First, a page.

I saw on the news that a Congressman was blaming violent video games.
Just like you have people blaming gun manufacturers, we now have those who say the state of our youth can once again be traced to TV and video games.
And for the record, I will state now and forever that I am NOT anti-gun. I'd be packin' heat right now if I didn't live in Illinois. I believe that not knowing WHO is and who isn't is a very strong deterrent. Most of the cowards out there are committing crimes because we have been told "not to resist".
TCSS.
Art
Might for right and right for might. OK, a movie bastardization of a just concept, but the sentiment rings true. Do you remember when the last time there was a school shooting in Gaza? That's right neither does anyone else. Even the worst place to be on Earth has no school shootings. I wonder if it has anything to do with the fact that the teachers are REQUIRED to be armed? To hell with bureaucrats! Lets all defend ourselves! For protection from violence, 911 is government sanctioned dial a prayer.
The last thing I want to do is oversimplify things, but would it not be reassuring to know that there is a gun on your person and the proficiency to use it?
ok.....where was I?......In addition to metal detectors and controlled access to campus facilities, I've long been a supporter of an anonymous reporting program to some form of crisis intervention team. I always wonder if individuals who are aware that something isn't right with a person that they work or attend classes with would be more willing to speak up if they could do so anonymously, but with a guarantee of followup.

This may or may not have been useful in terms of the Illinois shooting, as the shooter was profiled as being an "outstanding student", "well-liked, well-adjusted, cheerful" etc.
However, reports are surfacing that he was on medication which he had ceased taking and had been acting erratically for approximately two weeks prior to the shooting. In the case of the Virginia Tech shooter, he was clearly demonstrating anti-social and hostile traits which increased in frequency in the days leading up to the shooting.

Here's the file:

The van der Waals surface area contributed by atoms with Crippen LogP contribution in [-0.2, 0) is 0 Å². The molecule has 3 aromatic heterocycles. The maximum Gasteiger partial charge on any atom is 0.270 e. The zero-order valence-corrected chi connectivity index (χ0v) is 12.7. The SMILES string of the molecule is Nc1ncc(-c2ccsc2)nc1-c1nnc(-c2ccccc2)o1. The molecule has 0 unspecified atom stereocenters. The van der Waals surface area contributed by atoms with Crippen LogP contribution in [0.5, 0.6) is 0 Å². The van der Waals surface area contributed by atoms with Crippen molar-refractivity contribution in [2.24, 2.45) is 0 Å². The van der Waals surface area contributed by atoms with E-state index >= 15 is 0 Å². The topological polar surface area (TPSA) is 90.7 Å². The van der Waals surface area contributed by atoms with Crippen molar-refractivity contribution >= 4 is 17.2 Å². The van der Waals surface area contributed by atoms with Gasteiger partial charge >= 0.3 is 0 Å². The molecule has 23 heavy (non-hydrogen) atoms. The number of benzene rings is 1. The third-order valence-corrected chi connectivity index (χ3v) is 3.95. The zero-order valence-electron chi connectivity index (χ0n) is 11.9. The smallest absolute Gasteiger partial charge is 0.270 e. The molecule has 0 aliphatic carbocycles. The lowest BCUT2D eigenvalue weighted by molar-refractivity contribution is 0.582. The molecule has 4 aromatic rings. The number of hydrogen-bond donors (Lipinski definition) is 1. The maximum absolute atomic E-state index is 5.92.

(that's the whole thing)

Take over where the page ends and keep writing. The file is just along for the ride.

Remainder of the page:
Why not an online message box on campus? Every student in every college across the United States is given an educational email account. Admin could set up an anonymous "drop box" area on the main site so that if a student or even a faculty member or campus employee had concerns about a fellow student's or coworkers comments or behavior, they could report online. I realize this has inherent possibilities for "crying wolf" or for someone with a vendetta or on a witch hunt could feasibly use the feature as an opportunity to get revenge or create difficulties for another individual, but I also think that this could be a reasonable filtering tactic as a first catch option. The reports could go to admin or a team trained in recognizing displayed hostile character traits or similar to initiate an investigation, review the person in question's academic records, and look for red flags. There's more to this logistically than meets the eye...but it's a thought.

EVERY academic institution should have a crisis response procedure in place which should be outlined and presented to every student during orientation.

By the way, I'm not opposed to guns per se. I am simply concerned that the average vs. avid gun owner may or may not have sufficient proper training or capability to remain calm in a crisis situation to responsibly carry a weapon on campus.